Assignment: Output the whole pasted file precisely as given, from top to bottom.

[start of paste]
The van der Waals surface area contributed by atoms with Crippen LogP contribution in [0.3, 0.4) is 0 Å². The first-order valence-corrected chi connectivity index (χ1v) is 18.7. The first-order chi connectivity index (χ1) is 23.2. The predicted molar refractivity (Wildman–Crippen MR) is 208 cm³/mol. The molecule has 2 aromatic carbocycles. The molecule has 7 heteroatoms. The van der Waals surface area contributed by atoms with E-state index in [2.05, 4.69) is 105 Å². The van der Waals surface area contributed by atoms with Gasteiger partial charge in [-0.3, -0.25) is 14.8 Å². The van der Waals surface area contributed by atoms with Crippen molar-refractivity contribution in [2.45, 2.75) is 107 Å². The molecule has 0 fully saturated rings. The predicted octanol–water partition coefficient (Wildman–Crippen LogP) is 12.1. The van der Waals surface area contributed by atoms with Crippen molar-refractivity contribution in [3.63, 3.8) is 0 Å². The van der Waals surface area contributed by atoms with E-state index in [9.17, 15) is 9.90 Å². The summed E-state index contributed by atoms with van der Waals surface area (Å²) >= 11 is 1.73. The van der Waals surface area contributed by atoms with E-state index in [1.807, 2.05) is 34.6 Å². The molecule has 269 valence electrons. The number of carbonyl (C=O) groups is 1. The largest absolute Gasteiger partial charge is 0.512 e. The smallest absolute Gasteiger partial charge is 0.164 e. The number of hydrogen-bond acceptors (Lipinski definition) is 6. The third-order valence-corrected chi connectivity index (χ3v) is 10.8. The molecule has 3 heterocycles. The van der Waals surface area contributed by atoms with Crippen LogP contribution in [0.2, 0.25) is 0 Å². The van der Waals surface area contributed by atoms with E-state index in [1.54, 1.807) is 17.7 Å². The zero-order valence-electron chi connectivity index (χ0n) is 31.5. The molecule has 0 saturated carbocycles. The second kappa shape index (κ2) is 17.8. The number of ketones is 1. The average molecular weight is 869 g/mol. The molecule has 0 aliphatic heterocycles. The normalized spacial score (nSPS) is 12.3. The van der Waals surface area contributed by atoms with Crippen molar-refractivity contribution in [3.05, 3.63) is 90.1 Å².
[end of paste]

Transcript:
The van der Waals surface area contributed by atoms with Crippen LogP contribution in [0.3, 0.4) is 0 Å². The first-order valence-corrected chi connectivity index (χ1v) is 18.7. The first-order chi connectivity index (χ1) is 23.2. The predicted molar refractivity (Wildman–Crippen MR) is 208 cm³/mol. The molecule has 2 aromatic carbocycles. The molecule has 7 heteroatoms. The van der Waals surface area contributed by atoms with E-state index in [2.05, 4.69) is 105 Å². The van der Waals surface area contributed by atoms with Gasteiger partial charge in [-0.3, -0.25) is 14.8 Å². The van der Waals surface area contributed by atoms with Crippen molar-refractivity contribution in [2.45, 2.75) is 107 Å². The molecule has 0 fully saturated rings. The predicted octanol–water partition coefficient (Wildman–Crippen LogP) is 12.1. The van der Waals surface area contributed by atoms with Crippen molar-refractivity contribution in [3.63, 3.8) is 0 Å². The van der Waals surface area contributed by atoms with E-state index in [9.17, 15) is 9.90 Å². The summed E-state index contributed by atoms with van der Waals surface area (Å²) >= 11 is 1.73. The van der Waals surface area contributed by atoms with E-state index in [1.807, 2.05) is 34.6 Å². The molecule has 269 valence electrons. The number of carbonyl (C=O) groups is 1. The largest absolute Gasteiger partial charge is 0.512 e. The smallest absolute Gasteiger partial charge is 0.164 e. The number of hydrogen-bond acceptors (Lipinski definition) is 6. The third-order valence-corrected chi connectivity index (χ3v) is 10.8. The molecule has 3 heterocycles. The van der Waals surface area contributed by atoms with Crippen LogP contribution in [0.2, 0.25) is 0 Å². The van der Waals surface area contributed by atoms with E-state index in [1.54, 1.807) is 17.7 Å². The zero-order valence-electron chi connectivity index (χ0n) is 31.5. The molecule has 0 saturated carbocycles. The second kappa shape index (κ2) is 17.8. The number of ketones is 1. The average molecular weight is 869 g/mol. The molecule has 0 aliphatic heterocycles. The normalized spacial score (nSPS) is 12.3. The van der Waals surface area contributed by atoms with Crippen molar-refractivity contribution in [3.05, 3.63) is 90.1 Å².